Wilbur Lucius Cross, Ph. D.
1862 – October 5, 1948) was an American educator and political figure who was Governor of
Connecticut for eight years.
1862 in Mansfield,
Connecticut, Cross graduated from Yale University (B.A.
served as principal of Staples High
School in Westport, Connecticut for a short time around 1885 before returning to
Yale as a graduate student, earning a Ph.D. in
literature in 1889.
became a well-known literary
critic, was Professor of English at Yale University and the first Dean
of the Yale Graduate School, from
1916 to 1930.
Along with Tucker Brooke, Cross was the editor
of the Yale Shakespeare
; he also
edited the Yale Review
almost 30 years. He wrote several books, including Life and
Times of Laurence Sterne
(1909) and The History of Henry
(1918), and several books on the English novel.
retiring from Yale, Cross was elected governor of Connecticut as a Democrat in 1930 and served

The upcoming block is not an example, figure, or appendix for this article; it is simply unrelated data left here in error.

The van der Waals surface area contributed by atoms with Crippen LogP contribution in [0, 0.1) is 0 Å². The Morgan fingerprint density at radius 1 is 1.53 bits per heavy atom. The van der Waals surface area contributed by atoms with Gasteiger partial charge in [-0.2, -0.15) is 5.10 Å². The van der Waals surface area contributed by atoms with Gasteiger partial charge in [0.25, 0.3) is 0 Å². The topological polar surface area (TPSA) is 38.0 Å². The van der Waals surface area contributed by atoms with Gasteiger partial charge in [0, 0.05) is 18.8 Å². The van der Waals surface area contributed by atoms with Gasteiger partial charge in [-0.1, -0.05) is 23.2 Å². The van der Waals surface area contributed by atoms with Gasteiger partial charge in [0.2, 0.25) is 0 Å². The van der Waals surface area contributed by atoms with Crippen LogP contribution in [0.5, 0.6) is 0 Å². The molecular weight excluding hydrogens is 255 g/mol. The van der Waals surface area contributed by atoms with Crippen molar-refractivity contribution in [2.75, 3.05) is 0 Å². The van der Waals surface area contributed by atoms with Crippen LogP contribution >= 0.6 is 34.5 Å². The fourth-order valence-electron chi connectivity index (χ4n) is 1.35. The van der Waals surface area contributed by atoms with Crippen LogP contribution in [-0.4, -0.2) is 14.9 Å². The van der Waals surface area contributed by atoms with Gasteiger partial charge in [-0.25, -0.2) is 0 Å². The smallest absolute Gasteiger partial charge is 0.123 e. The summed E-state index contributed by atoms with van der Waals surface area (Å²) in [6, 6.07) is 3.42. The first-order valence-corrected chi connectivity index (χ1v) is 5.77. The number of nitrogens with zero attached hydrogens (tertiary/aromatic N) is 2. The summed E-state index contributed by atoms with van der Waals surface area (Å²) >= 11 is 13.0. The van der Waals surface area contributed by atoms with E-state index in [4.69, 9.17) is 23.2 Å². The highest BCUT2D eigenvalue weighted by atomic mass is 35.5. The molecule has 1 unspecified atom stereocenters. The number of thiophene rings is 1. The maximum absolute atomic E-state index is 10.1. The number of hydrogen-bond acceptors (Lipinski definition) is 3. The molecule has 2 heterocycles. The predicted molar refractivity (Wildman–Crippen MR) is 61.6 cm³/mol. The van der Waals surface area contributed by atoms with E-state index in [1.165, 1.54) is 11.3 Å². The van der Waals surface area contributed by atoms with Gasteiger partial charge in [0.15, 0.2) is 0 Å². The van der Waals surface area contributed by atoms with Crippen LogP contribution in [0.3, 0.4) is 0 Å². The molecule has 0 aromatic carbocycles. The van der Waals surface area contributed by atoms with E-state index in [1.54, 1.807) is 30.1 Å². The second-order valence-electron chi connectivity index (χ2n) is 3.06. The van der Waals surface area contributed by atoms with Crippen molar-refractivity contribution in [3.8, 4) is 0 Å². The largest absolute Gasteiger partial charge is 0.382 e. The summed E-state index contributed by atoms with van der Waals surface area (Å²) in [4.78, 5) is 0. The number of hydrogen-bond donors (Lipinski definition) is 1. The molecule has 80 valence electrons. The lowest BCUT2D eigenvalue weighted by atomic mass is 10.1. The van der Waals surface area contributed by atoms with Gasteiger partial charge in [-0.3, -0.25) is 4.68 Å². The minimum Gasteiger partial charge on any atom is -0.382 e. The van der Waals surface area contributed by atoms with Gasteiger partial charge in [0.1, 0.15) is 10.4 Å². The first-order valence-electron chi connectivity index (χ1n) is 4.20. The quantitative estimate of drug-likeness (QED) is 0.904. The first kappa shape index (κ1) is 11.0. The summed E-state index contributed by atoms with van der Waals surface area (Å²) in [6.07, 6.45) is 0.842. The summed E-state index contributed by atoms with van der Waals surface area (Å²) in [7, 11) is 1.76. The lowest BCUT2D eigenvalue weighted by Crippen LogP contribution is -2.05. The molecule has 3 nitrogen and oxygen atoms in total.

as Governor for four two-year terms, from 1931 to 1939.
was defeated in 1938 in his attempt to gain re-election for a fifth
term. He is credited with passage of several items of reform
legislation during his tenure of governor, including measures
related to the abolition of child labor
governmental reorganization, and improved factory laws.
Wilbur Cross High School in
Connecticut, Wilbur Cross School in Bridgeport,
Connecticut, and Connecticut's Wilbur Cross Parkway were named in his
honor, as was the Wilbur L.
Cross Medal for outstanding
achievement in professional life, awarded by Yale. The first campus
library at the University of Connecticut (then Connecticut State College), built with bond
revenues authorized during Cross' governorship and opened in 1939,
was named for Cross in 1942.
Wilbur Cross's autobiography
, was published in 1943. He died on
October 5, 1948 in New Haven, aged 86.
Literary Figure, Not Politician, University of
Connecticut Advance, November 12, 2002